Feature Interview with Mike Miller
August, 2002

Mike Miller’s biography can be found under the Art & Architecture section on this web site.

You have been around golf yourentire life andyou have been painting for overthirty years, yet you have justmarried your passions together in the pastseven years. Why do you think it took you so long to recognize golf courses as attractive subject matter?

The ‘traditional’ type of training that I received led me to ‘still life’ painting first. This was fortunate for me, as I am sure that the years spent painting ‘traditional subjects’ before doing golf landscapes was critical. After doing the cover painting for The Captain,and having requests for more of that type of painting, I naturallybecame involved withgolf course architecture as an art form in itself. This opened an entirelynew look at golf courses that I had not really seen before. It is amazing that having been around courses mywhole life, it still takes study and consciousobservation to be knowledgeable and appreciative of the ‘great designs’ in golf. Those golf designs are more than worthy, as subject matter.It is the same in appreciating art in that it takes study.

How did the concept of painting historical golf landscapes develop?

In 1995, I was commissioned to do a cover for the Geoff Shackelford’s upcoming book, The Captain, about the great golf course architect, George C. Thomas.

The painting of Riviera’s 6th c. 1926, was well received by the publisher, Sleeping Bear Press. Sleeping Bear suggested two more books that would involve golf landscape painting. The first, The Golden Age of Golf Design, was published in 1999. The second, The Art of Golf Design, appeared in early 2002.

Miller's cover painting for The Captain.

Architecturally, how accurate areyour paintings?

Obviously, I work from historical photos, records and documentation from the era depicted in the various paintings.

Although I make many artistic choices, such as the time of day, season, weather, quality of light, etc., the accuracy of the architectural features is not left to poetic license. In this area, I strive for complete accuracy in rendering such features as green shape and size, bunker shapes, depth, and edge characteristics, elevations, mounds, prevailing course condition, and so on. Insofar that I have a sincere appreciation and affection for the ‘great golf architects,’ it becomes self evident that it is a necessity to convey correctly the aspects of design when undertaking these types of landscape paintings.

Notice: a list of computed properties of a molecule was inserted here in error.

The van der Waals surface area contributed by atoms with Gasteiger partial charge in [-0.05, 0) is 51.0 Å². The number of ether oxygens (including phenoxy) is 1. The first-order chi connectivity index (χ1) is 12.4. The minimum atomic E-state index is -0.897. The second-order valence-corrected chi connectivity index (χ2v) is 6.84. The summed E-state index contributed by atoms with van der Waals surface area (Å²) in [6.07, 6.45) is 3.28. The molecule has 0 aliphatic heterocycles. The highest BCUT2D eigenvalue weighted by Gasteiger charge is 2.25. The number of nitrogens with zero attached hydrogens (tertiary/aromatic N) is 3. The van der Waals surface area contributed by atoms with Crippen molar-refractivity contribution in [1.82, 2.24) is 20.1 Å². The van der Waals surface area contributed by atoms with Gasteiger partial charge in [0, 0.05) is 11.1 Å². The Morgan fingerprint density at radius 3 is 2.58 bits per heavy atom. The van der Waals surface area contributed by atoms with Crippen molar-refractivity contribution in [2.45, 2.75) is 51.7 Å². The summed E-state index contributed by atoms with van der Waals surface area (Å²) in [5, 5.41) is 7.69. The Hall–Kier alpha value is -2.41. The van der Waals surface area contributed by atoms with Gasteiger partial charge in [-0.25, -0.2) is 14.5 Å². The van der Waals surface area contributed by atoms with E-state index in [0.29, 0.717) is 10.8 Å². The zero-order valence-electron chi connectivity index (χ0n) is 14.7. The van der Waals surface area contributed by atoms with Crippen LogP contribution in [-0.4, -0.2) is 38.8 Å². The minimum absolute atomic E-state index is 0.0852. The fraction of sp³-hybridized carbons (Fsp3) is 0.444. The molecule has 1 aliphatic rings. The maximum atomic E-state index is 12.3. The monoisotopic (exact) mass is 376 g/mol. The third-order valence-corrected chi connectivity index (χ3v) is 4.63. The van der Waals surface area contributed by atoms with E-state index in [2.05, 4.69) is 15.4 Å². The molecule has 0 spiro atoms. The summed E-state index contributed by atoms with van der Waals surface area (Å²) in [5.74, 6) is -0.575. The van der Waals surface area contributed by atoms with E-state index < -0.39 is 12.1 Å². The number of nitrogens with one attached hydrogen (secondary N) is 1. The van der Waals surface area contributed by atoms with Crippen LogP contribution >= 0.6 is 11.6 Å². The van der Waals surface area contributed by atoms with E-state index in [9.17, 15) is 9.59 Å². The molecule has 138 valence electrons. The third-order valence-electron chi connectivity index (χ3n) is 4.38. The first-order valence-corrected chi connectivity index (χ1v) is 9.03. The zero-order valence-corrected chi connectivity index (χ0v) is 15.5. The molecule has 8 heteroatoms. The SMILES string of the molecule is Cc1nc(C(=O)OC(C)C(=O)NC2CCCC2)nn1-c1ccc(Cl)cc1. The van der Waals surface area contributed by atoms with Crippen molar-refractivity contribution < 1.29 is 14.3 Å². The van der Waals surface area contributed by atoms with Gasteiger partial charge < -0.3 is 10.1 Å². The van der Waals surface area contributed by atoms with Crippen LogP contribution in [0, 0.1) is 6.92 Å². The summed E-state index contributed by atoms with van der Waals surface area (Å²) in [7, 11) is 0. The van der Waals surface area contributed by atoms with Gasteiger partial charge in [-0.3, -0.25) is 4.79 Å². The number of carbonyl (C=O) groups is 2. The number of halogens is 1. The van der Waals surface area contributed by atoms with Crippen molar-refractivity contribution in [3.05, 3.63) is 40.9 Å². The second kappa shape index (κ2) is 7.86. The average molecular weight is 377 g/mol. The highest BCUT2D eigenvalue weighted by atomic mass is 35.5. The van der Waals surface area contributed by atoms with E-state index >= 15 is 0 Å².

What parallels do you see with the art world today and the state of golf architecture?

The parallels are exact, as both of these endeavors are products of ‘today’s’ society and contemporary values. Of course, there are those who populate this site and someothers, who resist and refuse to condone the ‘commercial’ and superficial aspects of ‘today’s’golf architecture,nor the direction it is going. I count myself among them. In the world of art, I would be considered a !9th Century style painter. I strive toavoid any hint of ‘commercial stylization’ and attempt to create a representative painting without being ‘photo realistic’. My training has schooled me in applying the principles of fine art as opposed to catering to public tastes.

Would architects and golfers benefit from an education in the basics of painting and art history to better interpret golf architecture?

Yes, in bothcases. But learning to paint and studyingart history require the same passion that one needs to put up with the frustrations of learning to play golf. It takes a tremendous amount of interest, or it is just too tough.It is, therefore, impractical for someone not passionate about the ‘fine arts’.

However, as mentioned earlier, golf architecture is fine art in itself. The principles of painting or appreciating fine art are the same as the criteria for appreciating fine golf architecture.

Miller's training is in still life painting.

Is it fair to say that the courses that are more attractive to paint, are in general, the best examples of architecture? If so, why? Does it have something to do with color and texture?

It is more than fair to say that. The architecture is the ‘subject’ of thepainting. The ‘best’ architecture will make the most interesting painting from my point of view. Although I’m attempting to paint a ‘landscape’, and therefore, the surrounding topography plays an important role, the attention of the viewer should be ‘lead to the’ subject. Basically, the better the architecture, the better the subject. I do keep in mind thatgreat architecture is in itself, ‘fine art’, and should be rendered as faithfully as possible.